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With both of them gone, the town has fallen to ruin somewhat, like Deer Meadow (aka the town in “Fire Walk with Me” that was corrupt and sinister) before it. Evil has taken root, infecting all that live there. It’s why such nasty things keep happening there, and why everyone seems even more off than usual and can seemingly turn on a dime, i.e. Shelly reacting the way she does to Red; Becky flipping out about Steven; Mrs. Palmer losing it at the store.

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There’s another reason as well: things are clearly coming to a head, and soon. As the Giant said: “It is happening again.” What it is this time around has yet to be determined, but you can be sure that it involves Mr. C. and Dougie and the Black Lodge, and likely Laura Palmer as well. Once all of those things converge on Twin Peaks, then expect the even more unexpected. Until then, expect, at the very least, the off-kilter. I wouldn’t have it any other way, personally.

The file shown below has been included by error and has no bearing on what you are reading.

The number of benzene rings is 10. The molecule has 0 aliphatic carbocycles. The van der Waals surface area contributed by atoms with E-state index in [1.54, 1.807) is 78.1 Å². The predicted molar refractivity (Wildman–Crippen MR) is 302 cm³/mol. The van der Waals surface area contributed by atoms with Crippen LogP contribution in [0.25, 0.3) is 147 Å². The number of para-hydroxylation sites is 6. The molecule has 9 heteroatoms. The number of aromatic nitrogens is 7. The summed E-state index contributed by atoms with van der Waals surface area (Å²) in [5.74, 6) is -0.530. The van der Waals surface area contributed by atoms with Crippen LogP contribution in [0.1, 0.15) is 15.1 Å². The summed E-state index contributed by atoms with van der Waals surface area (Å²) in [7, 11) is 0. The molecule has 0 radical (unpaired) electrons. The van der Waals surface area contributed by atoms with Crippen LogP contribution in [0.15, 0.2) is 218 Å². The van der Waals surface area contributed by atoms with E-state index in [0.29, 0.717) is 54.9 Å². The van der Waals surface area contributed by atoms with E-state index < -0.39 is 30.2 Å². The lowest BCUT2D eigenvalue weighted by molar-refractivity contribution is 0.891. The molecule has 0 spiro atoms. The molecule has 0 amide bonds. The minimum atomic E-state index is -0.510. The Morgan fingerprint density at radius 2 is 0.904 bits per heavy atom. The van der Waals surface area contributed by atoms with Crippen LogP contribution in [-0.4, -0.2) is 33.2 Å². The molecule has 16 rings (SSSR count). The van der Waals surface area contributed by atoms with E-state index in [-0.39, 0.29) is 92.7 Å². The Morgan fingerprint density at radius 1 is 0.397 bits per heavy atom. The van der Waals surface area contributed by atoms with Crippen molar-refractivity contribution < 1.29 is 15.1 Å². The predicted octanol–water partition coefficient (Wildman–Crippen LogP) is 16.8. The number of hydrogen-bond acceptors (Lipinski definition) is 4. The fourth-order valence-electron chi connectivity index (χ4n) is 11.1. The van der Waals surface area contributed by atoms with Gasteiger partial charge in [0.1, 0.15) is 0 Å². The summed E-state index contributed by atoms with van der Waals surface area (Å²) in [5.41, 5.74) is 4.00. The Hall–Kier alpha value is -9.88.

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Sound off down below with any wacky theories of your own, and I’ll see you in a few weeks!